My friend Simon and I have given up social media for Lent.

While Simon has had a blanket ban on all social media, I’ve been banned only from interacting on social media – so that I can still post links to the blog and suchlike (yes, I was worried about my stats ok!)

You can read our first post about it here.

Because I am still using Facebook to promote the blog and to run my clients’ pages, it’s a bit tricky – I am still logging in every day, and catching glimpses of my increasing number of comments and friend requests… I seem to have become very popular over Lent, with a lot of people I’m not sure I know attempting to add me as a friend.
I find though, that as Lent draws to a close I’m not really looking forward to trawling through 60+ notifications and fourteen friend requests. No offence to people who have left comments and suchlike, but I doubt much of it is of any substance.
Being away from social media for Lent has meant I’m away from all the drama, and the people who tend to thrive on it. It’s so nice when people say “did you see what she said on Facebook?!” to say “no, and I don’t much care!” Life is easier when you’re not involved in drama – but it’s also less stressful when you’re not watching it, not even vaguely aware of it. This is similar to the day I realised I was wasting large chunks of my life with watching soaps – I stopped watching all of them, and my mood instantly improved. I do think there will be a fair few deletions when I return to Facebook – and the people I can’t delete (for political reasons) I will be hiding from my newsfeed. I don’t need to see it!
What I have really missed about Facebook recently is that it was S’s birthday, and I know people will have

minion birthday cake
S appreciating the Minion birthday cake
her auntie made for her

left comments and messages wishing her a happy birthday. I would have loved to be able to thank people for their kind wishes, and to thank all the people who came out for her birthday – we really had a lovely day and feel very blessed.
Another reason I’m wishing I’d been paying attention to Facebook though – something very odd happened with the blog this week. I wrote a post on Monday about nurseries and pre-schools, and how I think we expect too much of the staff. I’m not sure at what point one considers a post to have gone “viral,” but at the time of writing, that post had received something like 17,000 hits. To put this in perspective – the second most popular post on my blog (the nurseries  one is now most popular) is from July last year, and has 2300 hits. From what I can tell, the majority of people finding that post, have found it through a link on Facebook. I’m really not sure I’ve ever attracted that many people to the Facebook page for the blog (what do you mean you don’t already like it? Go and like it now please!); I’m thinking someone somewhere has shared my link somewhere and I really would love to thank them for that. I’m utterly gobsmacked by the traffic I’ve received over the last few days!

How is Simon getting on?

Simon Clarke Hire Simon

Easter is just over a week away, and with it the end of my social media ban for Lent. I felt ready to return for a week or so, but have not let curiosity get the better of me. I miss keeping up with my friends, but they will still be there when I get back. I am looking forward to seeing what they’ve been up to, which was after all the original reason for me getting a Facebook account after resisting for so many years.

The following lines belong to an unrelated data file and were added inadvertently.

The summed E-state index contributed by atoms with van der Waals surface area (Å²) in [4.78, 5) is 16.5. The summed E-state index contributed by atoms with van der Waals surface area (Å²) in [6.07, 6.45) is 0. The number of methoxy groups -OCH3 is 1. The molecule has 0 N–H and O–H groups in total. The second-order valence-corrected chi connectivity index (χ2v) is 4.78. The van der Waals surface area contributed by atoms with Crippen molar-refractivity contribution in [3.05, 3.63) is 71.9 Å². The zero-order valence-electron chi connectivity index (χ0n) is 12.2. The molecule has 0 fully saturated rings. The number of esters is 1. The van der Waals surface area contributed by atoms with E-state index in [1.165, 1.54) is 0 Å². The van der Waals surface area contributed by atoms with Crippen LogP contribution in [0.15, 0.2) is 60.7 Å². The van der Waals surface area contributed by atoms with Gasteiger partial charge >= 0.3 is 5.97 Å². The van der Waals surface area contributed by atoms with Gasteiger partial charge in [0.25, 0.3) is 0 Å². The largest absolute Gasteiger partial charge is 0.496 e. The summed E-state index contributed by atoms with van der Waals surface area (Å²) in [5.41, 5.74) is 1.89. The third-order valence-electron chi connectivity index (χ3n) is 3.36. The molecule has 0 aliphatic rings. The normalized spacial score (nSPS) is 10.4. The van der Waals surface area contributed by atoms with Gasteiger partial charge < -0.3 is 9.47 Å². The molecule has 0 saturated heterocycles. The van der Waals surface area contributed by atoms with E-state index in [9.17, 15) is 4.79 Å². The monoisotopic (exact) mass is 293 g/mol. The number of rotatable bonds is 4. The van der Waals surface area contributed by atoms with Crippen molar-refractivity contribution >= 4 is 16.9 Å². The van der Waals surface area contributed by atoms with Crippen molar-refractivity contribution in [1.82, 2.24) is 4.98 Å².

Aside from that, I have not missed Twitter or Facebook at all. I imagine there has been a lot of comment on both networks,  following the passing of Peaches Geldof. Social media allows everybody to become a columnist, and to pass comment and opinion on everything. As a radio presenter I am taught to be relatable to our audience by doing just that. But this week I found myself ignoring it all together. Not because of a lack of empathy but because I honestly felt it was none of my business. A father has lost his daughter; children have lost their mother; it is unquestionably sad when a young life is lost. But I didn’t know her personally and I felt it was more respectful to allow her family the privacy they deserve than adding even the slightest contribution to the media fire that burned around the story.
And it always burns. The thirst for fresh content from newspapers is insatiable now they are online and essentially 24-hour news organisations like our television channels. I was horrified to see that in an attempt to find some fresh content one newspaper turned its attention to Katy Hopkins. She famously sparred with Geldof in the past, and according to The Daily Mail Online was guilty of “failing to acknowledge” the news of her death by passing a comment.
A woman who has become infamous for generating attention by polarising the public with her opinions stepped away from the opportunity, and I have a little bit for respect for her for in doing so and for once maintaining a dignified silence.

One of the first bits of advice I was given as a broadcaster was this : it’s not about what you say, but what you don’t say.

I think I’ll be considering that more with my use of social media when I’m back on it after Easter Sunday.

Our Final post is here.

If you’ve enjoyed this post I’d love if you would nominate me for a Brilliance in Blogging Award:

Categories: Uncategorized


Vicky is a mother, a blogger, a podcaster and a social media trainer. She writes about life as a single mother, parenting and lifestyle type things.


Salesh Dipak Fernando · 10/04/2014 at 17:41

Ha ha… A social media ban.. I think Christ might just hit the dislike button

Laura Huggins · 11/04/2014 at 20:06

I think you both have done brilliantly! I couldn&#39;t do it! <br /><br />x x x

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